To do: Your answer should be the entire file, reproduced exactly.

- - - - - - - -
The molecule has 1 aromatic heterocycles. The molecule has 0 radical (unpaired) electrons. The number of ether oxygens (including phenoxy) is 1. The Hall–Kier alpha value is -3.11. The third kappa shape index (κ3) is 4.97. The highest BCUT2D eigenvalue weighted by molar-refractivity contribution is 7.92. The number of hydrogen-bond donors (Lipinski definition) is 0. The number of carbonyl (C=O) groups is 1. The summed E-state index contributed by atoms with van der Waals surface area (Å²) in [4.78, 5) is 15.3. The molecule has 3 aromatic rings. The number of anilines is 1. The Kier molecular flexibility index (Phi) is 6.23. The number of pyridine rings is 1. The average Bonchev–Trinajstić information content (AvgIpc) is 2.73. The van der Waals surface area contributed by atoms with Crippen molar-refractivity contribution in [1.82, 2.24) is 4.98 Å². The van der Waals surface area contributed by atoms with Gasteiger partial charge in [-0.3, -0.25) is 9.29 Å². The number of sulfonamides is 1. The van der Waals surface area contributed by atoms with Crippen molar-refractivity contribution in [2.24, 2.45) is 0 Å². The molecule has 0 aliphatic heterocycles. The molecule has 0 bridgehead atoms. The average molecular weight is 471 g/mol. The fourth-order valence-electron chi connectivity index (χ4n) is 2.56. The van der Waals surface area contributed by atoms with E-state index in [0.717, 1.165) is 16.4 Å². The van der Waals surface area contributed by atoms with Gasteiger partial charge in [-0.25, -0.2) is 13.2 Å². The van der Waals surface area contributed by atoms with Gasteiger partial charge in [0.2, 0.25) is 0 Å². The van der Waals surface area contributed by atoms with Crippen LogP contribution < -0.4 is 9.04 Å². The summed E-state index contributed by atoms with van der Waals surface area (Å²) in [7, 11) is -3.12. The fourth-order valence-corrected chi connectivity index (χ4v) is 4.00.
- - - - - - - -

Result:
The molecule has 1 aromatic heterocycles. The molecule has 0 radical (unpaired) electrons. The number of ether oxygens (including phenoxy) is 1. The Hall–Kier alpha value is -3.11. The third kappa shape index (κ3) is 4.97. The highest BCUT2D eigenvalue weighted by molar-refractivity contribution is 7.92. The number of hydrogen-bond donors (Lipinski definition) is 0. The number of carbonyl (C=O) groups is 1. The summed E-state index contributed by atoms with van der Waals surface area (Å²) in [4.78, 5) is 15.3. The molecule has 3 aromatic rings. The number of anilines is 1. The Kier molecular flexibility index (Phi) is 6.23. The number of pyridine rings is 1. The average Bonchev–Trinajstić information content (AvgIpc) is 2.73. The van der Waals surface area contributed by atoms with Crippen molar-refractivity contribution in [1.82, 2.24) is 4.98 Å². The van der Waals surface area contributed by atoms with Gasteiger partial charge in [-0.3, -0.25) is 9.29 Å². The number of sulfonamides is 1. The van der Waals surface area contributed by atoms with Crippen molar-refractivity contribution in [2.24, 2.45) is 0 Å². The molecule has 0 aliphatic heterocycles. The molecule has 0 bridgehead atoms. The average molecular weight is 471 g/mol. The fourth-order valence-electron chi connectivity index (χ4n) is 2.56. The van der Waals surface area contributed by atoms with E-state index in [0.717, 1.165) is 16.4 Å². The van der Waals surface area contributed by atoms with Gasteiger partial charge in [-0.25, -0.2) is 13.2 Å². The van der Waals surface area contributed by atoms with Gasteiger partial charge in [0.2, 0.25) is 0 Å². The van der Waals surface area contributed by atoms with Crippen LogP contribution < -0.4 is 9.04 Å². The summed E-state index contributed by atoms with van der Waals surface area (Å²) in [7, 11) is -3.12. The fourth-order valence-corrected chi connectivity index (χ4v) is 4.00.